By Theo Schwinke
(This story was originally published on March 24, 2022.)
Vanessa Keopine needed help. She was struggling with courses in biochemistry and physics.
She had heard about Tiger Tutors, an on-campus service of the Learning Center that offers tutoring sessions for more than 40 classes. Still, she felt intimidated.
“I don’t like to sound stupid,” said the junior from St. Louis. “I had to measure how much pride I had versus how much I actually needed the help. I realized I needed to stop being scared about it and go and get the help I needed.”
Keopine mustered the courage to contact Tiger Tutors, where she met tutor Michelle Skroba, also a junior from St. Louis. “I got to feel comfortable with Michelle,” she said. “She made me feel better about myself.”
The two women met regularly, sometimes face to face, sometimes over Zoom, throughout the semester.
“Without Michelle I wouldn’t have passed, or at least not passed the way I wanted to,” Keopine said.
Skroba started tutoring in the fall 2021 semester, initially because she needed a job. “I thought, ‘Time is money,’” she said. “The time that I spent tutoring other students also helped me in my classes, and the earlier chemistry classes, I’ll still need them for the MCAT [the Medical College Admission Test], so it was also beneficial to review those.”
Another benefit for Skroba is the opportunity to meet people. “Just surrounding yourself with people with the same goals helps you improve where need to,” she said.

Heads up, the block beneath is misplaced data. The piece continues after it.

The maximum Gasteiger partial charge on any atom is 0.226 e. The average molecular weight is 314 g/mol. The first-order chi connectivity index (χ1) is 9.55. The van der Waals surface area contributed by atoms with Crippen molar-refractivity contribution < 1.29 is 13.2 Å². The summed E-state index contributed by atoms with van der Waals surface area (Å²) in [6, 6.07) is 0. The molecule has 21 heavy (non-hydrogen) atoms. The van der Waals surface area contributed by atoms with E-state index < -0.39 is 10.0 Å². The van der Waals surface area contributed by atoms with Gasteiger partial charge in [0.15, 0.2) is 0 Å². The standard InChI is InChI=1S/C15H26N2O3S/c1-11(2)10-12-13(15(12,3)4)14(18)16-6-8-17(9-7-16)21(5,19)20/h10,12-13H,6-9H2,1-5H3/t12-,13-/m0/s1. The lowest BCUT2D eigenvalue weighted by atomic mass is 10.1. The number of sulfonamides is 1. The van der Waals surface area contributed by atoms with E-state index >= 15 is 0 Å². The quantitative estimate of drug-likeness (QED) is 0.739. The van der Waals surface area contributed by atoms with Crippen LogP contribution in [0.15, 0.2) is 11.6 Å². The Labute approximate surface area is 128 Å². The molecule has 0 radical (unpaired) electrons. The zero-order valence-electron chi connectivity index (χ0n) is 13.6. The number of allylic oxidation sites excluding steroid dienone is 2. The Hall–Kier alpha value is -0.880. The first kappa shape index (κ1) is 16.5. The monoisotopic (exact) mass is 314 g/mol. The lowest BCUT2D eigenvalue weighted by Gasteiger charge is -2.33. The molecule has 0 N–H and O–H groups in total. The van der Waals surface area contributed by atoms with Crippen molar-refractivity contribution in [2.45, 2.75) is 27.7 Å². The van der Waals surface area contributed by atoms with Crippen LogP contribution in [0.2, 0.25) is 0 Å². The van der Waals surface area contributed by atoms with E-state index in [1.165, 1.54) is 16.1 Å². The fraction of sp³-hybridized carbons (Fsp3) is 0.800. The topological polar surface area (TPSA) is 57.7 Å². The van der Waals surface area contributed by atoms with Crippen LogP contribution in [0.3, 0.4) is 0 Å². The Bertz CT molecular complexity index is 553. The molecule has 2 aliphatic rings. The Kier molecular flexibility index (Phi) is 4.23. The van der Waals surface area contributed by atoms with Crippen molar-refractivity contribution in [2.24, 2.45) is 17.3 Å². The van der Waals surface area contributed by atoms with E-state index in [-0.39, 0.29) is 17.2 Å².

In a typical session, Skroba and Keopine would review recent lectures. Around exam time, Skroba would make practice exams for Keopine and checklists of what she needed to know.
“I had to go to office hours all the time so that I knew the information well enough to teach it,” Skroba said.
This additional academic support matters.
“Any college campus without supplemental academic support is an incomplete college campus,” said Yve Solbrekken, coordinator of math-based science tutoring within Tiger Tutors and the Study Plan Consultant Program in the Learning Center.
Professors are always the best source of information, Solbrekken said, and tutors always encourage students to utilize office hours. “But there is no one professor who is able to meet all of the needs of all of their students always,” she said.
Keopine encourages students to try Tiger Tutors. “Even if your first tutor doesn’t work out for you, there are others that may be better for you,” she said.
“Aside from the tutoring, you could potentially make a good friend,” Keopine said. “Michelle and I are very good friends. She’s my tutor, my friend … all these things.”
“It’s always more fun to review course material with someone you know,” Skroba said.